Director: Gerard Johnson
Stars: Peter Ferdinando (Tony Benson), Neil Maskell (Mike Hemmings).
Genre: Thriller / Drama
Nominated by: Bonnie Gilbert
This, then, is the first in a potentially recurring series of essays on films suggested by other people. Whether this works out or not, I don’t know, but for now here’s a piece on dank serial killer portrait Tony.
Made with National Lottery funding and having skulked fittingly under the radar of general consciousness, Gerard Johnson’s Tony is a particularly British depiction of a murderous pariah nestled in the dreary futureless council flats of Dalston. Peter Ferdinando plays the titular menace; gaunt, bespectacled, socially enfeebled to a fault. One might almost assume him a not-so-distant relation to Ralph Fiennes’ mumbling protagonist in Cronenberg’s Spider. And while that movie is not one of Cronenberg’s finest, it displays loftier ambitions than those evidently earmarked by Johnson for this ugly character piece.
Embellished from his own short film, yet still only clocking in at just over an hour, Tony depicts a society of decline with almost no shades of colour or charity. It’s a drab, unrelentingly dour tour of disheveled telephone boxes, poky gated flats and pubs inhabited by unsavoury rejects from The Jeremy Kyle Show. At the epicentre of this inauspicious arena is Tony; shy, mild-mannered, totally useless at conventional social engagement. He’d be pitiable if it weren’t for his occasional bouts of murderous violence and proclivity for keeping the bodies of his victims for company.
This latter trait ties him loosely to the backward central figure of Cormac McCarthy’s Child Of God, and one can, at a stretch, see Johnson trying to evoke a similar level of pathos in Tony. There’s evidently a pathology at work here; a man desperately trying to gain attention and acceptance within the limits of his control. Tony’s victims become mannequins with a sell-by date; his relationship with the corpses isn’t exactly sexual (though there’s a hint that they might be), but they become matter of fact as soon as it comes to disposal time.
What created him? The film seems uncertain where to lay blame (not a bad thing). A frequent point of concern is Tony’s keenness for watching videotapes of gaudy third-tier 80’s action movies on a portable television set. You initially wonder if Johnson is going to open up a conversation about the effects of screen violence on an impressionable mind, but the more they appear the more this element of the story seems like a running joke, or, more aptly, that Tony’s development is as arrested as his acknowledgement of cultural and technological advancement. Tony never apes his bombastic heroes. In cinematic terms, his ancestors are the villains of Henry: Portrait of a Serial Killer or the original Maniac. Unfortunately Tony isn’t nearly as intense or memorable as either.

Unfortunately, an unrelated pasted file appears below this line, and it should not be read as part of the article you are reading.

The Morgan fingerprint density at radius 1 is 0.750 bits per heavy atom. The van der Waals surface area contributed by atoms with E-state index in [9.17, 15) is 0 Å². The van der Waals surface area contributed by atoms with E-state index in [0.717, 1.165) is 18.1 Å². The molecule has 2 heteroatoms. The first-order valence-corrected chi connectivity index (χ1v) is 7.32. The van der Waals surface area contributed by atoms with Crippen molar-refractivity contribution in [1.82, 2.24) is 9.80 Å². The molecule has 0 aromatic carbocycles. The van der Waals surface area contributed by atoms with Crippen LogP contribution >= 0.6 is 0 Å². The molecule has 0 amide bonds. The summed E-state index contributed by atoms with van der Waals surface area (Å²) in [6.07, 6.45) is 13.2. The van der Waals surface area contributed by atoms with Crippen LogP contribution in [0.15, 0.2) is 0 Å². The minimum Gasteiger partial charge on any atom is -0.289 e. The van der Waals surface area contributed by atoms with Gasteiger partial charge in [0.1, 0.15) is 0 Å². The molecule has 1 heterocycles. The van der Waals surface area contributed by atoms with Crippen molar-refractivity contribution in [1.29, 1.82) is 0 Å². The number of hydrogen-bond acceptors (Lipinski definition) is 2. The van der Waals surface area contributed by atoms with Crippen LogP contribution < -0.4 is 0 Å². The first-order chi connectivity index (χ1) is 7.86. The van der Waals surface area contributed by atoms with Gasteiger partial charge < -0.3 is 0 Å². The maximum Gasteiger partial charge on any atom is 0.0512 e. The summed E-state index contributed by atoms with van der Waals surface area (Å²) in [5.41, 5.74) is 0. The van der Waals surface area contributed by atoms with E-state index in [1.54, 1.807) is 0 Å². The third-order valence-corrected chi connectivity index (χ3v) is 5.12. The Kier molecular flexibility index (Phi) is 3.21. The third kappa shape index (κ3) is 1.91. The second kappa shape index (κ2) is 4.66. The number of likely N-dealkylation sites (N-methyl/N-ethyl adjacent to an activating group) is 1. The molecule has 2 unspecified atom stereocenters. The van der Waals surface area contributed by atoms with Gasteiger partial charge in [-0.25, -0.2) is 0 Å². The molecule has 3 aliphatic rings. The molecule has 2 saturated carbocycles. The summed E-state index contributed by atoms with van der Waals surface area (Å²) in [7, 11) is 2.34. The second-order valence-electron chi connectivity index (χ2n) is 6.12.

Johnson’s failings are largely tonal, as he can’t seem to decide whether we’re supposed to feel awkward sympathy for Tony, like some modern-day Norman Bates, or if we’re to outright laugh at him. As the film openly craves appreciation as a ‘gritty’ depiction of impoverished inner city life and unchecked psychological upset, it also plays for clownish laughs (see the scene in which Tony tries and fails to leap a low gate, for example).
These cringe-comedy moments – which extend to Tony’s frank inability to keep up in a simple conversation – feel as though they undermine any genuine attempt to approach his illness seriously, yet conversely provide some of the film’s only moments of respite from the unblinking joyless rot of the world. Similarly the sole attempt to explain away how society has let Tony exist and ‘thrive’ lazily points to incompetence within the system that ought to be looking out for him, embodied by Neil Maskell’s wideboy Job Centre employee Mike.
It’s not a total loss by any means. Ferdinando puts a lot of work into his lead performance, crafting something unnervingly believable even as the script veers into serial killer cliché (confused escapades at a gay club?), while the vision of London’s suburbs as a wasteland of forgotten people prickles with a grim level of honesty. As already suggested, there’s also an (un)healthy streak of black humour to Tony, its darkest depths come during a mortifying visit to a local prostitute, whose sad price list is stuck to the bedroom wall and marked with lipstick kisses. The ending, meanwhile, is commendably eerie, playing against expectations and leaving the viewer to consider which of the strangers they pass in the street might be hiding lethal psychological wounds.
Johnson isn’t without talent, and as a debut picture Tony screams with potential. His follow-up feature Hyena is released in the early part of 2015 and I can consider my appetite for it whetted. But that equally comes with the hope that he has grown as a filmmaker and found a balance between merely depicting the ugly and finding a level of depth within such tragedies swirling in society’s gutters.